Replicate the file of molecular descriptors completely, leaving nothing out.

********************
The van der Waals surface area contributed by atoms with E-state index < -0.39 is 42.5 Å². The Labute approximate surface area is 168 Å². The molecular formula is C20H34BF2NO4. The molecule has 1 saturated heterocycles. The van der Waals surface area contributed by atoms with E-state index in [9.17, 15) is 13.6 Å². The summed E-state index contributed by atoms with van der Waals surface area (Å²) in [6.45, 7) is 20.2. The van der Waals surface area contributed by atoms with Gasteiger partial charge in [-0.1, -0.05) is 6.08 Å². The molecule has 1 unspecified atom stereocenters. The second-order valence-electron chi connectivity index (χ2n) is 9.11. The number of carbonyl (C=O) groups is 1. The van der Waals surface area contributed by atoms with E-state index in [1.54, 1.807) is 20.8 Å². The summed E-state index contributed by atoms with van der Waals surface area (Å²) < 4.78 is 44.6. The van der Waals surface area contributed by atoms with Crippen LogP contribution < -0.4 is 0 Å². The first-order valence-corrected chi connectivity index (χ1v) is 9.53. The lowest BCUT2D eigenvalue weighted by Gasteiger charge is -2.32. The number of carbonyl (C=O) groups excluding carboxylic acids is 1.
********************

The van der Waals surface area contributed by atoms with E-state index < -0.39 is 42.5 Å². The Labute approximate surface area is 168 Å². The molecular formula is C20H34BF2NO4. The molecule has 1 saturated heterocycles. The van der Waals surface area contributed by atoms with E-state index in [9.17, 15) is 13.6 Å². The summed E-state index contributed by atoms with van der Waals surface area (Å²) in [6.45, 7) is 20.2. The van der Waals surface area contributed by atoms with Gasteiger partial charge in [-0.1, -0.05) is 6.08 Å². The molecule has 1 unspecified atom stereocenters. The second-order valence-electron chi connectivity index (χ2n) is 9.11. The number of carbonyl (C=O) groups is 1. The van der Waals surface area contributed by atoms with E-state index in [1.54, 1.807) is 20.8 Å². The summed E-state index contributed by atoms with van der Waals surface area (Å²) < 4.78 is 44.6. The van der Waals surface area contributed by atoms with Crippen LogP contribution < -0.4 is 0 Å². The first-order valence-corrected chi connectivity index (χ1v) is 9.53. The lowest BCUT2D eigenvalue weighted by Gasteiger charge is -2.32. The number of carbonyl (C=O) groups excluding carboxylic acids is 1.